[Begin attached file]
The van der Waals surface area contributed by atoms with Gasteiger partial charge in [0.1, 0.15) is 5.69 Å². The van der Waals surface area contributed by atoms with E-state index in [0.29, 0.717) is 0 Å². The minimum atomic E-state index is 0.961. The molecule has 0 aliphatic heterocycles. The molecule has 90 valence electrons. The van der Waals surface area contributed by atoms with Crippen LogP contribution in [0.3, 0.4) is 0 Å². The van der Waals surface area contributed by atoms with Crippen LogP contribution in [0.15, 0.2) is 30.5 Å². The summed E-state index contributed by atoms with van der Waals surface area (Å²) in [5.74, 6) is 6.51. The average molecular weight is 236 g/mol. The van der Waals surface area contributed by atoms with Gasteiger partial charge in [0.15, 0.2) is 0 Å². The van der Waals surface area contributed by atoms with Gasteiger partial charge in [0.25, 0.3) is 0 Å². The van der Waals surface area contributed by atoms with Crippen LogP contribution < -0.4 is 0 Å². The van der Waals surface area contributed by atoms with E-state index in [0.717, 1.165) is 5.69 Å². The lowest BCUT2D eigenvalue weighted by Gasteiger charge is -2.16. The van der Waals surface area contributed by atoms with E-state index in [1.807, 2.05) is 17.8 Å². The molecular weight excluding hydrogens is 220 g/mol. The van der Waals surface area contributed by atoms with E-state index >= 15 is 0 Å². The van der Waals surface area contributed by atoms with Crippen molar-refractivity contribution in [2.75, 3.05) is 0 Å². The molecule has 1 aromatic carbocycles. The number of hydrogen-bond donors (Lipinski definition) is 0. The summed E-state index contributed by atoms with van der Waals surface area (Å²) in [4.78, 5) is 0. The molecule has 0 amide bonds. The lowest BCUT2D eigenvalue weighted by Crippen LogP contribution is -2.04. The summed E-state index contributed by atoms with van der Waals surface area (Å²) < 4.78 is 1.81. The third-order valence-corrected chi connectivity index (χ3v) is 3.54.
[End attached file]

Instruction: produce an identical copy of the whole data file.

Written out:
The van der Waals surface area contributed by atoms with Gasteiger partial charge in [0.1, 0.15) is 5.69 Å². The van der Waals surface area contributed by atoms with E-state index in [0.29, 0.717) is 0 Å². The minimum atomic E-state index is 0.961. The molecule has 0 aliphatic heterocycles. The molecule has 90 valence electrons. The van der Waals surface area contributed by atoms with Crippen LogP contribution in [0.3, 0.4) is 0 Å². The van der Waals surface area contributed by atoms with Crippen LogP contribution in [0.15, 0.2) is 30.5 Å². The summed E-state index contributed by atoms with van der Waals surface area (Å²) in [5.74, 6) is 6.51. The average molecular weight is 236 g/mol. The van der Waals surface area contributed by atoms with Gasteiger partial charge in [0.15, 0.2) is 0 Å². The van der Waals surface area contributed by atoms with Gasteiger partial charge in [0.25, 0.3) is 0 Å². The van der Waals surface area contributed by atoms with Crippen LogP contribution < -0.4 is 0 Å². The van der Waals surface area contributed by atoms with E-state index in [0.717, 1.165) is 5.69 Å². The lowest BCUT2D eigenvalue weighted by Gasteiger charge is -2.16. The van der Waals surface area contributed by atoms with E-state index in [1.807, 2.05) is 17.8 Å². The molecular weight excluding hydrogens is 220 g/mol. The van der Waals surface area contributed by atoms with E-state index >= 15 is 0 Å². The van der Waals surface area contributed by atoms with Crippen molar-refractivity contribution in [2.75, 3.05) is 0 Å². The molecule has 1 aromatic carbocycles. The number of hydrogen-bond donors (Lipinski definition) is 0. The summed E-state index contributed by atoms with van der Waals surface area (Å²) in [4.78, 5) is 0. The molecule has 0 amide bonds. The lowest BCUT2D eigenvalue weighted by Crippen LogP contribution is -2.04. The summed E-state index contributed by atoms with van der Waals surface area (Å²) < 4.78 is 1.81. The third-order valence-corrected chi connectivity index (χ3v) is 3.54.